One of the release highlights of Windows 10 was Microsoft’s new web browser ‘Edge’. Earlier in 2015 Microsoft began announcing the new browser under the code name ‘Project Spartan’, an event which many tech journalists wrote about with enthusiasm. The narrative was, Microsoft would be back in the browser game, and bury Internet Explorer once and for all. During this years Microsoft Build Developer Conference some interesting information was revealed regarding the new browser. Developers at Microsoft exposed a new rendering engine, and developer tools. For non-developers there was an improved reader version, and the strongly promoted Cortana integration. Another innovative feature worth mentioning is the ‘Make a web note’ feature. Ultimately Microsoft claimed the browser would out perform the competitors, on mobile, tablet and desktops.
Let’s take a look at Edge’s features and see what works, what doesn’t, and how Microsoft’s new browsers stands up to the competition.
With one of the main focuses of Edge being a browser for all devices performance is an important feature to take into consideration. When comparing Google Chrome to Microsoft Edge in terms of memory usage, Edge comes out in the lead. Running one tab at http://www.duckduckgo.com in both Edge and Chrome returned the following memory usage results:
Edge showed an overall decrease in memory usage of roughly %52. When coupled with the reader view some news web sites perform better than I have seen on any other browser. This large of a performance boost in its self is enough of a reason to keep Edge as my default browser. Or is it?
While Edge beats Chrome in memory usage, the new browser comes with some serious pitfalls. One of them being streaming video on major sites such as YouTube, Viemo, and Netflix. The video freezes and switching to full screen creates artifacts. Another bad behavior Edge has been showing is its handling of input forms on various sites. It’s things like submit buttons disappearing, forms changing position without reason, and forms removing data without any provocation that make the Edge experience a bad one. Hopefully Microsoft will deploy some patches soon.
Having an efficient bookmark manager is to me, a key feature in a web browser. Being able to build a complex structure of folders and bookmarks helps me keep track of the hundreds of posts and pages I read. At this point in time there are two things which make me prefer Chrome’s bookmark manager. Chrome allows users to use the bookmark manager as a individual widget, and it allows you to easily add new bookmarks into discrete folders.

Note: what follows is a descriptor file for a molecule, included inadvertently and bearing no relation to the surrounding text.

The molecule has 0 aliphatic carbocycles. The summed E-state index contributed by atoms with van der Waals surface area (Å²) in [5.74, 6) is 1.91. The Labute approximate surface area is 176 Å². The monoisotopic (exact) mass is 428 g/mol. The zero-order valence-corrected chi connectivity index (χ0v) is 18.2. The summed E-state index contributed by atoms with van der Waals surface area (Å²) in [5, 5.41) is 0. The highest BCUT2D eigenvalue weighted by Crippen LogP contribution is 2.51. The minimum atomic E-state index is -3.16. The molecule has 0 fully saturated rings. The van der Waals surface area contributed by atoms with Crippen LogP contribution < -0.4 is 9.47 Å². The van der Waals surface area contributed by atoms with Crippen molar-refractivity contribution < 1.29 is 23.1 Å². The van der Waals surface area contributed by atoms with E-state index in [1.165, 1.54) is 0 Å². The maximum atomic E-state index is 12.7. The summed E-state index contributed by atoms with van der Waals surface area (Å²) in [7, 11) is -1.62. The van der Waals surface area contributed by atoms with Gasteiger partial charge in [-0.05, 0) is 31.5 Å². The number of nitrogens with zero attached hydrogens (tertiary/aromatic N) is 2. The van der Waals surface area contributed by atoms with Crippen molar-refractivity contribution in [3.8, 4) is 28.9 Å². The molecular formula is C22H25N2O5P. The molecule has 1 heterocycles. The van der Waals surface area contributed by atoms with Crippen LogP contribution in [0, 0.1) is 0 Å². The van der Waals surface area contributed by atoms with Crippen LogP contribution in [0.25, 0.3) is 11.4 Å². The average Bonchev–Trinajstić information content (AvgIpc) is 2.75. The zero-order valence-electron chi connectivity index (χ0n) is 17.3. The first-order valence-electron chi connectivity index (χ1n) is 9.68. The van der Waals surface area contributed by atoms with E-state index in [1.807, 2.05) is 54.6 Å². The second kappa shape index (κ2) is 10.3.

At this point Edge’s bookmark managing is lacking and feels overly simplified. In short: I need power user features for managing my bookmarks.
Comparing Edge’s settings to those of the other leading browsers is tough. In Chrome there are flags which allow for deep customization. Firefox does a fair job at providing enough settings, especially for privacy and security. However, Edge has so few settings it almost seems as if users are being kept away from settings. Having very simple top level settings is a good idea for average users, but it would be nice to have deeper customization available for power users.
Edge’s developer tools are fast and responsive. The DOM selection tools and color pickers are helpful for figuring out problems with the grid of a site. The debugger feature is powerful as well. But the emulation component of the developer tools in edge are lacking. Chrome’s mobile emulator is an indispensable component which always has me using Chrome when working on a project. As with many components of Edge the developer tools too seem like they need refinement.
I understand that Windows 10 is ‘the last Windows’ and the engineers and developers at Microsoft need things to do in the coming years. My optimism is in updates to both the OS and Edge. While Edge boosted browser performance it failed on many other fronts. Overall the product seems rushed and incomplete in certain aspects. I’m going to take a break from both Chrome and Edge and give Firefox some of my browsing.
Be sure to read my previous post reviewing Windows 10, and its security features to get a full spread of nerdy cynicism.